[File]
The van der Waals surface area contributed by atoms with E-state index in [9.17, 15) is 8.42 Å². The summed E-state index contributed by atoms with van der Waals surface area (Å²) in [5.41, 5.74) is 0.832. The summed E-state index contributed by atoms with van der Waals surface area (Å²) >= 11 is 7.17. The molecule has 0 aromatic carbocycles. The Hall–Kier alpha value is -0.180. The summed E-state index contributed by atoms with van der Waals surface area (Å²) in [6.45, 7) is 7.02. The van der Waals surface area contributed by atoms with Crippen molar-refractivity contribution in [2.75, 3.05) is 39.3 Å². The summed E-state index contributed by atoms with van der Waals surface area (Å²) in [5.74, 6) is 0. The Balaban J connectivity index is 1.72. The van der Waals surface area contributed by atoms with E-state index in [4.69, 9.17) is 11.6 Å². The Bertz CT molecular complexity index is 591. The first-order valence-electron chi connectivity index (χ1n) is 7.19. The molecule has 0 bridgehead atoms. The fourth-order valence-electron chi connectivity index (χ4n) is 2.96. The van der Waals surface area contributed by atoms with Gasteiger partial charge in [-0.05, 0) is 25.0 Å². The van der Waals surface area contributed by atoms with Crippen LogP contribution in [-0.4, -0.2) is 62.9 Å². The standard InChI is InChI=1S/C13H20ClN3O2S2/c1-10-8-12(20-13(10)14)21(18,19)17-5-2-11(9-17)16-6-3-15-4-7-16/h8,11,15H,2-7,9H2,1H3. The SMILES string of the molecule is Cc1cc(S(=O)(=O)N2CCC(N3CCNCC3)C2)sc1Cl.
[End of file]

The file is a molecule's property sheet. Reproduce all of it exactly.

The van der Waals surface area contributed by atoms with E-state index in [9.17, 15) is 8.42 Å². The summed E-state index contributed by atoms with van der Waals surface area (Å²) in [5.41, 5.74) is 0.832. The summed E-state index contributed by atoms with van der Waals surface area (Å²) >= 11 is 7.17. The molecule has 0 aromatic carbocycles. The Hall–Kier alpha value is -0.180. The summed E-state index contributed by atoms with van der Waals surface area (Å²) in [6.45, 7) is 7.02. The van der Waals surface area contributed by atoms with Crippen molar-refractivity contribution in [2.75, 3.05) is 39.3 Å². The summed E-state index contributed by atoms with van der Waals surface area (Å²) in [5.74, 6) is 0. The Balaban J connectivity index is 1.72. The van der Waals surface area contributed by atoms with E-state index in [4.69, 9.17) is 11.6 Å². The Bertz CT molecular complexity index is 591. The first-order valence-electron chi connectivity index (χ1n) is 7.19. The molecule has 0 bridgehead atoms. The fourth-order valence-electron chi connectivity index (χ4n) is 2.96. The van der Waals surface area contributed by atoms with Gasteiger partial charge in [-0.05, 0) is 25.0 Å². The van der Waals surface area contributed by atoms with Crippen LogP contribution in [-0.4, -0.2) is 62.9 Å². The standard InChI is InChI=1S/C13H20ClN3O2S2/c1-10-8-12(20-13(10)14)21(18,19)17-5-2-11(9-17)16-6-3-15-4-7-16/h8,11,15H,2-7,9H2,1H3. The SMILES string of the molecule is Cc1cc(S(=O)(=O)N2CCC(N3CCNCC3)C2)sc1Cl.